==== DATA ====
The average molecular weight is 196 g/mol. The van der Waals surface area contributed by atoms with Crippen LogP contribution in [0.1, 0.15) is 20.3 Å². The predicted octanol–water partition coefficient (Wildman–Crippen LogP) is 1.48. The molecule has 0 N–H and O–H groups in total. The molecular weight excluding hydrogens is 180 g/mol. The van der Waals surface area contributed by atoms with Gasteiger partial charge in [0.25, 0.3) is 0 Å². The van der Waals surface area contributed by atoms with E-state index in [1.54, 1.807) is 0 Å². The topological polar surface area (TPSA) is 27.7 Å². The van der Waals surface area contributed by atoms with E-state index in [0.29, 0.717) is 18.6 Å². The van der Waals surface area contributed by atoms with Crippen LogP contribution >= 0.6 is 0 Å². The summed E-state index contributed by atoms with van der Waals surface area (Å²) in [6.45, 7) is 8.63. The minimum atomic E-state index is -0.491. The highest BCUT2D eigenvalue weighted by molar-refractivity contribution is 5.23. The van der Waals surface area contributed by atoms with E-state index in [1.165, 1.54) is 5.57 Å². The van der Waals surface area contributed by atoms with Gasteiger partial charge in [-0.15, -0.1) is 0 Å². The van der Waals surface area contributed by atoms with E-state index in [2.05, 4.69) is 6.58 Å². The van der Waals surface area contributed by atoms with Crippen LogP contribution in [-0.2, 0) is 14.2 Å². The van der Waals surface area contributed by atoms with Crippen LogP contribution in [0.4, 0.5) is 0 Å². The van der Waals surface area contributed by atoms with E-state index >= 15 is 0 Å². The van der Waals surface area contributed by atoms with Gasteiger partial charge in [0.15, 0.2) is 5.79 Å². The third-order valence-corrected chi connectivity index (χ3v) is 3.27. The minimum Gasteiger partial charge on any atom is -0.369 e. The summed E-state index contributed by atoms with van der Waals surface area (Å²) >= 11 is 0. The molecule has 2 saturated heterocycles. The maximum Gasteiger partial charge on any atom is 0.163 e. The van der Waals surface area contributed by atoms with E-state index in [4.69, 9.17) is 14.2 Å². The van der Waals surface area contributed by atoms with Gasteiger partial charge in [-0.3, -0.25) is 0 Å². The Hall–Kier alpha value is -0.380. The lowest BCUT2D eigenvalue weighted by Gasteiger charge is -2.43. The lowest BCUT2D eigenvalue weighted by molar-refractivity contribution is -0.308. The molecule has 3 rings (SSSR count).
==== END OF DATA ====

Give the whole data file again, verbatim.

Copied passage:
The average molecular weight is 196 g/mol. The van der Waals surface area contributed by atoms with Crippen LogP contribution in [0.1, 0.15) is 20.3 Å². The predicted octanol–water partition coefficient (Wildman–Crippen LogP) is 1.48. The molecule has 0 N–H and O–H groups in total. The molecular weight excluding hydrogens is 180 g/mol. The van der Waals surface area contributed by atoms with Gasteiger partial charge in [0.25, 0.3) is 0 Å². The van der Waals surface area contributed by atoms with E-state index in [1.54, 1.807) is 0 Å². The topological polar surface area (TPSA) is 27.7 Å². The van der Waals surface area contributed by atoms with E-state index in [0.29, 0.717) is 18.6 Å². The van der Waals surface area contributed by atoms with Crippen LogP contribution >= 0.6 is 0 Å². The summed E-state index contributed by atoms with van der Waals surface area (Å²) in [6.45, 7) is 8.63. The minimum atomic E-state index is -0.491. The highest BCUT2D eigenvalue weighted by molar-refractivity contribution is 5.23. The van der Waals surface area contributed by atoms with E-state index in [1.165, 1.54) is 5.57 Å². The van der Waals surface area contributed by atoms with Gasteiger partial charge in [-0.15, -0.1) is 0 Å². The van der Waals surface area contributed by atoms with E-state index in [2.05, 4.69) is 6.58 Å². The van der Waals surface area contributed by atoms with Crippen LogP contribution in [-0.2, 0) is 14.2 Å². The van der Waals surface area contributed by atoms with Crippen LogP contribution in [0.4, 0.5) is 0 Å². The van der Waals surface area contributed by atoms with E-state index >= 15 is 0 Å². The van der Waals surface area contributed by atoms with Gasteiger partial charge in [0.15, 0.2) is 5.79 Å². The third-order valence-corrected chi connectivity index (χ3v) is 3.27. The minimum Gasteiger partial charge on any atom is -0.369 e. The summed E-state index contributed by atoms with van der Waals surface area (Å²) >= 11 is 0. The molecule has 2 saturated heterocycles. The maximum Gasteiger partial charge on any atom is 0.163 e. The van der Waals surface area contributed by atoms with E-state index in [4.69, 9.17) is 14.2 Å². The van der Waals surface area contributed by atoms with Gasteiger partial charge in [-0.3, -0.25) is 0 Å². The Hall–Kier alpha value is -0.380. The lowest BCUT2D eigenvalue weighted by Gasteiger charge is -2.43. The lowest BCUT2D eigenvalue weighted by molar-refractivity contribution is -0.308. The molecule has 3 rings (SSSR count).